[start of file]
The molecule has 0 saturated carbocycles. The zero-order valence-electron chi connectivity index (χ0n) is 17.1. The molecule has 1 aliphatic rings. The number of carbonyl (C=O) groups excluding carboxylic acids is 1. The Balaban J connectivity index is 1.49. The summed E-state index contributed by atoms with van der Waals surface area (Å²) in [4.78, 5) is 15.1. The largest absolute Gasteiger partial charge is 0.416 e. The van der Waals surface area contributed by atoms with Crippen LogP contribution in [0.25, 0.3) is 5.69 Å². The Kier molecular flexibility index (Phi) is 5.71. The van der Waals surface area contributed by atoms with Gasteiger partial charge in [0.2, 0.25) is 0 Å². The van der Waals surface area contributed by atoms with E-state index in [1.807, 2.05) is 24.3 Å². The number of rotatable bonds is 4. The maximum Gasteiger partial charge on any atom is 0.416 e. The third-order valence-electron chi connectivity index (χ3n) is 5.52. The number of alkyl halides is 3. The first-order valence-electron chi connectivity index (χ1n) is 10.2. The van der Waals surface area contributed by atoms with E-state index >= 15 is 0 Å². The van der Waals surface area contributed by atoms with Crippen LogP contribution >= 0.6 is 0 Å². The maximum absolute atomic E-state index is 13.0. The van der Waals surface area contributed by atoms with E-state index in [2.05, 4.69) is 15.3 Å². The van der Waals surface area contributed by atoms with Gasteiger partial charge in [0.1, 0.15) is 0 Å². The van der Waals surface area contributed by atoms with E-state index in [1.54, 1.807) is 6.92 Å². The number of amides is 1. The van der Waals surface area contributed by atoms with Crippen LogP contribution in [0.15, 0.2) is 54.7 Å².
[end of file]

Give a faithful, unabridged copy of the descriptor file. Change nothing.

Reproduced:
The molecule has 0 saturated carbocycles. The zero-order valence-electron chi connectivity index (χ0n) is 17.1. The molecule has 1 aliphatic rings. The number of carbonyl (C=O) groups excluding carboxylic acids is 1. The Balaban J connectivity index is 1.49. The summed E-state index contributed by atoms with van der Waals surface area (Å²) in [4.78, 5) is 15.1. The largest absolute Gasteiger partial charge is 0.416 e. The van der Waals surface area contributed by atoms with Crippen LogP contribution in [0.25, 0.3) is 5.69 Å². The Kier molecular flexibility index (Phi) is 5.71. The van der Waals surface area contributed by atoms with Gasteiger partial charge in [0.2, 0.25) is 0 Å². The van der Waals surface area contributed by atoms with E-state index in [1.807, 2.05) is 24.3 Å². The number of rotatable bonds is 4. The maximum Gasteiger partial charge on any atom is 0.416 e. The third-order valence-electron chi connectivity index (χ3n) is 5.52. The number of alkyl halides is 3. The first-order valence-electron chi connectivity index (χ1n) is 10.2. The van der Waals surface area contributed by atoms with E-state index >= 15 is 0 Å². The van der Waals surface area contributed by atoms with Crippen LogP contribution >= 0.6 is 0 Å². The maximum absolute atomic E-state index is 13.0. The van der Waals surface area contributed by atoms with E-state index in [2.05, 4.69) is 15.3 Å². The van der Waals surface area contributed by atoms with Gasteiger partial charge in [0.1, 0.15) is 0 Å². The van der Waals surface area contributed by atoms with E-state index in [1.54, 1.807) is 6.92 Å². The number of amides is 1. The van der Waals surface area contributed by atoms with Crippen LogP contribution in [0.15, 0.2) is 54.7 Å².